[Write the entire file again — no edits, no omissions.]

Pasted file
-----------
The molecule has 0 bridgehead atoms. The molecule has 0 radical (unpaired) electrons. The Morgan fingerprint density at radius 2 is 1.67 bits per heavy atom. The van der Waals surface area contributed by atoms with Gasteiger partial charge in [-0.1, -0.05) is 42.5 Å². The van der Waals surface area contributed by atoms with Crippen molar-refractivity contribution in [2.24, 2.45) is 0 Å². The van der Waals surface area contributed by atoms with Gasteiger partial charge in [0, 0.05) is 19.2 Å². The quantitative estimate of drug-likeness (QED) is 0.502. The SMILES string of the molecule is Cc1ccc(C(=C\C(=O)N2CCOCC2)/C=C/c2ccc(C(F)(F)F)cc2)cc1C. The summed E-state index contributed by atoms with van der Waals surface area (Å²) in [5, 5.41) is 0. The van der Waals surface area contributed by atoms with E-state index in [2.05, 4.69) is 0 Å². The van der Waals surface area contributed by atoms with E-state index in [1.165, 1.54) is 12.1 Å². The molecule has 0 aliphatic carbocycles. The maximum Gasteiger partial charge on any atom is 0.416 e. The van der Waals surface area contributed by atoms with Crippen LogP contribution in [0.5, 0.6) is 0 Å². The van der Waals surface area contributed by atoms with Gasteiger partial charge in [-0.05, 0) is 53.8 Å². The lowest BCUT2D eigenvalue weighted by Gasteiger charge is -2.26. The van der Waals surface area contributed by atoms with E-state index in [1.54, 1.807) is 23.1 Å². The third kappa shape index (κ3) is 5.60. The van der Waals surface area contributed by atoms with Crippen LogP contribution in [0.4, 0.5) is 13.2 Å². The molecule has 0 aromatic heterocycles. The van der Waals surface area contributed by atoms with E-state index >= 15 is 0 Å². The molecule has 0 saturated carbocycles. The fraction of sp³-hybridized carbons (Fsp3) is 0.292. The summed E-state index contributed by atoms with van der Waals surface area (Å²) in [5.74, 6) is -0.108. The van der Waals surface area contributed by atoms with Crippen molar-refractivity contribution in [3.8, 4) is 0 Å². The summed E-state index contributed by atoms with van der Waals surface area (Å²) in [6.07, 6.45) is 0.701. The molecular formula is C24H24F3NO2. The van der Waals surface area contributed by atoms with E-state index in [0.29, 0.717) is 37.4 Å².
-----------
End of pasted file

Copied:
The molecule has 0 bridgehead atoms. The molecule has 0 radical (unpaired) electrons. The Morgan fingerprint density at radius 2 is 1.67 bits per heavy atom. The van der Waals surface area contributed by atoms with Gasteiger partial charge in [-0.1, -0.05) is 42.5 Å². The van der Waals surface area contributed by atoms with Crippen molar-refractivity contribution in [2.24, 2.45) is 0 Å². The van der Waals surface area contributed by atoms with Gasteiger partial charge in [0, 0.05) is 19.2 Å². The quantitative estimate of drug-likeness (QED) is 0.502. The SMILES string of the molecule is Cc1ccc(C(=C\C(=O)N2CCOCC2)/C=C/c2ccc(C(F)(F)F)cc2)cc1C. The summed E-state index contributed by atoms with van der Waals surface area (Å²) in [5, 5.41) is 0. The van der Waals surface area contributed by atoms with E-state index in [2.05, 4.69) is 0 Å². The van der Waals surface area contributed by atoms with E-state index in [1.165, 1.54) is 12.1 Å². The molecule has 0 aliphatic carbocycles. The maximum Gasteiger partial charge on any atom is 0.416 e. The van der Waals surface area contributed by atoms with Crippen LogP contribution in [0.5, 0.6) is 0 Å². The van der Waals surface area contributed by atoms with Gasteiger partial charge in [-0.05, 0) is 53.8 Å². The lowest BCUT2D eigenvalue weighted by Gasteiger charge is -2.26. The van der Waals surface area contributed by atoms with E-state index in [1.54, 1.807) is 23.1 Å². The third kappa shape index (κ3) is 5.60. The van der Waals surface area contributed by atoms with Crippen LogP contribution in [0.4, 0.5) is 13.2 Å². The molecule has 0 aromatic heterocycles. The van der Waals surface area contributed by atoms with E-state index >= 15 is 0 Å². The molecule has 0 saturated carbocycles. The fraction of sp³-hybridized carbons (Fsp3) is 0.292. The summed E-state index contributed by atoms with van der Waals surface area (Å²) in [5.74, 6) is -0.108. The van der Waals surface area contributed by atoms with Crippen molar-refractivity contribution in [3.8, 4) is 0 Å². The summed E-state index contributed by atoms with van der Waals surface area (Å²) in [6.07, 6.45) is 0.701. The molecular formula is C24H24F3NO2. The van der Waals surface area contributed by atoms with E-state index in [0.29, 0.717) is 37.4 Å².